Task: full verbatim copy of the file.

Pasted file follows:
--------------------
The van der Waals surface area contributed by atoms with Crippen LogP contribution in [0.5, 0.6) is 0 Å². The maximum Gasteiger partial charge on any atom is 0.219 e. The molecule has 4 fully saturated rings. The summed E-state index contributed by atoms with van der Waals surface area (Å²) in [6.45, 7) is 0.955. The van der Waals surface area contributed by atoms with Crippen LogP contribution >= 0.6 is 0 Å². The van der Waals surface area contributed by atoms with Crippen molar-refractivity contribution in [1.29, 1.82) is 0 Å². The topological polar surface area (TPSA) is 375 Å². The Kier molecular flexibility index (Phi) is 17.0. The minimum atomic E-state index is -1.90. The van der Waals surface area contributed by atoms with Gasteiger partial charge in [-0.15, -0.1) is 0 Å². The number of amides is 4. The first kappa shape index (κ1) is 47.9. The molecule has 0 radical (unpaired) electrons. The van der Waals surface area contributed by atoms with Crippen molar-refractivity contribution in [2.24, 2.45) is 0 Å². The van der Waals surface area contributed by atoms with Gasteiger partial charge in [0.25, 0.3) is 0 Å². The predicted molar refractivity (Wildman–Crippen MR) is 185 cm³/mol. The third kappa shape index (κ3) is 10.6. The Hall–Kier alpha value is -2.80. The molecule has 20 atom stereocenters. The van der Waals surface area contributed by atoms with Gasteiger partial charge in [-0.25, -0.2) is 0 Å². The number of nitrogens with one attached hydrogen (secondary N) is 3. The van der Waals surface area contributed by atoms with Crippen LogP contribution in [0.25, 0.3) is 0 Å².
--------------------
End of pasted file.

The van der Waals surface area contributed by atoms with Crippen LogP contribution in [0.5, 0.6) is 0 Å². The maximum Gasteiger partial charge on any atom is 0.219 e. The molecule has 4 fully saturated rings. The summed E-state index contributed by atoms with van der Waals surface area (Å²) in [6.45, 7) is 0.955. The van der Waals surface area contributed by atoms with Crippen LogP contribution >= 0.6 is 0 Å². The van der Waals surface area contributed by atoms with Crippen molar-refractivity contribution in [1.29, 1.82) is 0 Å². The topological polar surface area (TPSA) is 375 Å². The Kier molecular flexibility index (Phi) is 17.0. The minimum atomic E-state index is -1.90. The van der Waals surface area contributed by atoms with Gasteiger partial charge in [-0.15, -0.1) is 0 Å². The number of amides is 4. The first kappa shape index (κ1) is 47.9. The molecule has 0 radical (unpaired) electrons. The van der Waals surface area contributed by atoms with Crippen molar-refractivity contribution in [2.24, 2.45) is 0 Å². The van der Waals surface area contributed by atoms with Gasteiger partial charge in [0.25, 0.3) is 0 Å². The predicted molar refractivity (Wildman–Crippen MR) is 185 cm³/mol. The third kappa shape index (κ3) is 10.6. The Hall–Kier alpha value is -2.80. The molecule has 20 atom stereocenters. The van der Waals surface area contributed by atoms with Gasteiger partial charge in [-0.25, -0.2) is 0 Å². The number of nitrogens with one attached hydrogen (secondary N) is 3. The van der Waals surface area contributed by atoms with Crippen LogP contribution in [0.25, 0.3) is 0 Å².